Artificial Intelligence: Keeping It Real in the Contact Center
By Paul Stockford
Posted in Customer Engagement
I don’t think I’ll surprise anyone by saying that, as an industry, we sometimes tend to get a bit ahead of ourselves.
Vendors try to offer products to a market that’s not ready for them, and buyers may postpone purchases of solutions today in favor of waiting for technologies and products that are nowhere near ready for delivery.
And we’re not alone. It happens in other industries too.
Look at Internet of Things (IoT), for example. Some people, and companies, are so excited about IoT that they can hardly contain themselves. They look forward with great anticipation to the day that their refrigerator can communicate with their computer so it can proactively order a replacement for a burned out light bulb. I wonder, though, if these same people would be equally as excited at the prospect of someone stealing their personal and financial information by hacking into their bank account through that same intelligent refrigerator. Sometimes it’s important to think these things through.
In the contact center industry, the latest ripples of excitement are about artificial intelligence (AI) and the potential AI has to radically change customer service. Many of the articles and blogs that cross my desk every day tout conversational AI that will help whisk customers effortlessly through their CX journey, dazzling them with robotic intelligence and leaving them breathlessly happy at the other end, cheerfully smiling and waving over their shoulder to the beaming contact center basking in the glow of a job well-done.
Not so fast.
Call me a skeptic if you like, but the scenario described above is not realistic. Despite all we hear about AI in the contact center today, the fact is, what you’re actually hearing about is machine learning technology being applied in customer service solutions. The difference between AI and machine learning is subtle, but significant.
Artificial intelligence is defined as an intelligent agent that perceives its environment and takes actions that maximize its chance of success at some goal. AI actually mimics human cognitive functions, essentially allowing it to think as a human would think.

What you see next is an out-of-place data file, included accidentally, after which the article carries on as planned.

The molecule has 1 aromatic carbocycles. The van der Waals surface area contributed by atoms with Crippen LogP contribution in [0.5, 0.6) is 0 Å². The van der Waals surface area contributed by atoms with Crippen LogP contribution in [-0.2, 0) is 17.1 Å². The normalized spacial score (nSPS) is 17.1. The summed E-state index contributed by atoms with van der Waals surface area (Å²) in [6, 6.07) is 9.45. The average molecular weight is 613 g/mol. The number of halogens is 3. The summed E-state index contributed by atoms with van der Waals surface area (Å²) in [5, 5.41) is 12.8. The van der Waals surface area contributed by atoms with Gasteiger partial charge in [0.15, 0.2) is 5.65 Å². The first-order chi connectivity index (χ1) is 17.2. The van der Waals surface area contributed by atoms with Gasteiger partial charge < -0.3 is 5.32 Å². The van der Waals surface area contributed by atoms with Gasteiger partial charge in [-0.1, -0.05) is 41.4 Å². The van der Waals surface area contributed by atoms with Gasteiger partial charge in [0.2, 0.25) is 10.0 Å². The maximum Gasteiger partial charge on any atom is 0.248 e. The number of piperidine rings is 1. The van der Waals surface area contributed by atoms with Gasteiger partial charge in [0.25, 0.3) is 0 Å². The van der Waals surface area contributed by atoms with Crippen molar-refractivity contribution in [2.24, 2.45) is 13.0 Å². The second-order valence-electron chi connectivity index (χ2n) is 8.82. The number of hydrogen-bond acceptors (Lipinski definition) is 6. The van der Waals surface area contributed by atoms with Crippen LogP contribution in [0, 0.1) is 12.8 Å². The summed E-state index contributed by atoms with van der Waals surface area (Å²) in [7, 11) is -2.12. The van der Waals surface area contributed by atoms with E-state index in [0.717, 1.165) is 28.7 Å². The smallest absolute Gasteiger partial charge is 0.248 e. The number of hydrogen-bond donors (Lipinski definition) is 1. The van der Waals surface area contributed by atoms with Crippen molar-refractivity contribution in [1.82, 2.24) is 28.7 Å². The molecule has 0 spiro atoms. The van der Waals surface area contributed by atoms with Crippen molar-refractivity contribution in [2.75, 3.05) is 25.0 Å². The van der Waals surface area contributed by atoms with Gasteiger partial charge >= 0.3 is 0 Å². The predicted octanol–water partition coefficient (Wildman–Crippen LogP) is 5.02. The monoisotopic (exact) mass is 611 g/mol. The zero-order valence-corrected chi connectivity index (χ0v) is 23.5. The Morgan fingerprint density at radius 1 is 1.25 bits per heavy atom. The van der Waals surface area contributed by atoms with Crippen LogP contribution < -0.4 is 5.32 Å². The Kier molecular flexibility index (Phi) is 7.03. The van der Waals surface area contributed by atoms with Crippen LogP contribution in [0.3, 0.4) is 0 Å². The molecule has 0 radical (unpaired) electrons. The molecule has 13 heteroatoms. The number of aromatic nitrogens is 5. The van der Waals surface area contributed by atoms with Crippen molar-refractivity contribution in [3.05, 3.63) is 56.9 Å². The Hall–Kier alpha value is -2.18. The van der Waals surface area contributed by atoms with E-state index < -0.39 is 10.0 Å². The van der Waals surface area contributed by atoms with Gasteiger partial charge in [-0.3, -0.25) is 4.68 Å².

Machine learning, on the other hand, gives a computer the ability to learn without being programmed to learn. Machine learning relies on algorithms and pattern recognition that it can learn from in order to make data-driven predictions or decisions. While AI functions in cognitive terms, machine learning functions in operational terms.
Let’s put this idea to work in a customer service scenario at one of my favorite stores to waste time in: Tractor Supply Company. When I walk into a Tractor Supply store, I’m typically greeted by a human customer service or salesperson who usually asks, “How can I help you?” In response, I can say virtually anything and this salesperson will be able to respond in one way or another. If I say I want to buy hay for the horses, they can direct me to the hay barn. If I want to buy a flashlight, they can direct me to the hardware section, and so on. That’s human cognitive function.
Now let’s say I’m greeted by a machine-learning driven bot when I walk into Tractor Supply. It will not be a conversational experience but rather a directed dialog. The bot will understand basic statements or questions within its domain only. So, instead of asking, “How can I help you?” it would more likely ask me something like, “How can I help you with your hay purchase today?” If I ask about flashlights, I likely won’t get an answer but rather be redirected to a resource with cognitive function; i.e., a live agent.
I often hear about customer service professionals who are holding off making a purchase decision to acquire a technology solution today in favor of seeing what AI-based solutions are coming down the pike. To them and anyone like them, my advice is to keep it real.
It’s easy to see how the industry has been captivated by the allure of AI, but it’s important to maintain a realistic perspective regarding AI in the contact center. It is in its earliest iteration and while AI has enormous potential, don’t get ahead of yourself. While machine learning and AI continue to evolve, don’t overlook the multitude of great customer service solutions that are functional and deliverable today.
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